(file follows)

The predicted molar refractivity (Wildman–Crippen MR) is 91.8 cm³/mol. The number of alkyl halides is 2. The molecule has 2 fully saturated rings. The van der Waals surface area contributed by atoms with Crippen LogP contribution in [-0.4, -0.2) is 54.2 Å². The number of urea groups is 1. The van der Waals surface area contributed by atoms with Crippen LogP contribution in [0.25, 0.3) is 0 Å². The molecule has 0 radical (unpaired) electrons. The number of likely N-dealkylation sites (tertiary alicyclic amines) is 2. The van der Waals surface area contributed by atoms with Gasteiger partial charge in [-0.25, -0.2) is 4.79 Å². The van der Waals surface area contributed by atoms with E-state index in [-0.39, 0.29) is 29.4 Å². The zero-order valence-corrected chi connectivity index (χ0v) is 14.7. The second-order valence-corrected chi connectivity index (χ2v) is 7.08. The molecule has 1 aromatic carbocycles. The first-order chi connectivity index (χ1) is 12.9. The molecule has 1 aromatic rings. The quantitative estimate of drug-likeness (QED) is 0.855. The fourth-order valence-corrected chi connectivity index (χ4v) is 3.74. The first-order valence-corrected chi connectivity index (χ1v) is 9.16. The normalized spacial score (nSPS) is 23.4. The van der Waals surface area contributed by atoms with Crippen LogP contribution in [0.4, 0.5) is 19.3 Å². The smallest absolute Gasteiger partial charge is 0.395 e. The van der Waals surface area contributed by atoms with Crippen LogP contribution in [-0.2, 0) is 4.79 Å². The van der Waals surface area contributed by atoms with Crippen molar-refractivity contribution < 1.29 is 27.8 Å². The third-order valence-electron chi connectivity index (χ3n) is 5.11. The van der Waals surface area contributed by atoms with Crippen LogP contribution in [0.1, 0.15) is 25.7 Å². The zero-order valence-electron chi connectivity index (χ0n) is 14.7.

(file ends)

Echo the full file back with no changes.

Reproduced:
The predicted molar refractivity (Wildman–Crippen MR) is 91.8 cm³/mol. The number of alkyl halides is 2. The molecule has 2 fully saturated rings. The van der Waals surface area contributed by atoms with Crippen LogP contribution in [-0.4, -0.2) is 54.2 Å². The number of urea groups is 1. The van der Waals surface area contributed by atoms with Crippen LogP contribution in [0.25, 0.3) is 0 Å². The molecule has 0 radical (unpaired) electrons. The number of likely N-dealkylation sites (tertiary alicyclic amines) is 2. The van der Waals surface area contributed by atoms with Gasteiger partial charge in [-0.25, -0.2) is 4.79 Å². The van der Waals surface area contributed by atoms with E-state index in [-0.39, 0.29) is 29.4 Å². The zero-order valence-corrected chi connectivity index (χ0v) is 14.7. The second-order valence-corrected chi connectivity index (χ2v) is 7.08. The molecule has 1 aromatic carbocycles. The first-order chi connectivity index (χ1) is 12.9. The molecule has 1 aromatic rings. The quantitative estimate of drug-likeness (QED) is 0.855. The fourth-order valence-corrected chi connectivity index (χ4v) is 3.74. The first-order valence-corrected chi connectivity index (χ1v) is 9.16. The normalized spacial score (nSPS) is 23.4. The van der Waals surface area contributed by atoms with Crippen LogP contribution in [0.4, 0.5) is 19.3 Å². The smallest absolute Gasteiger partial charge is 0.395 e. The van der Waals surface area contributed by atoms with Crippen LogP contribution in [-0.2, 0) is 4.79 Å². The van der Waals surface area contributed by atoms with Crippen molar-refractivity contribution < 1.29 is 27.8 Å². The third-order valence-electron chi connectivity index (χ3n) is 5.11. The van der Waals surface area contributed by atoms with Crippen LogP contribution in [0.1, 0.15) is 25.7 Å². The zero-order valence-electron chi connectivity index (χ0n) is 14.7.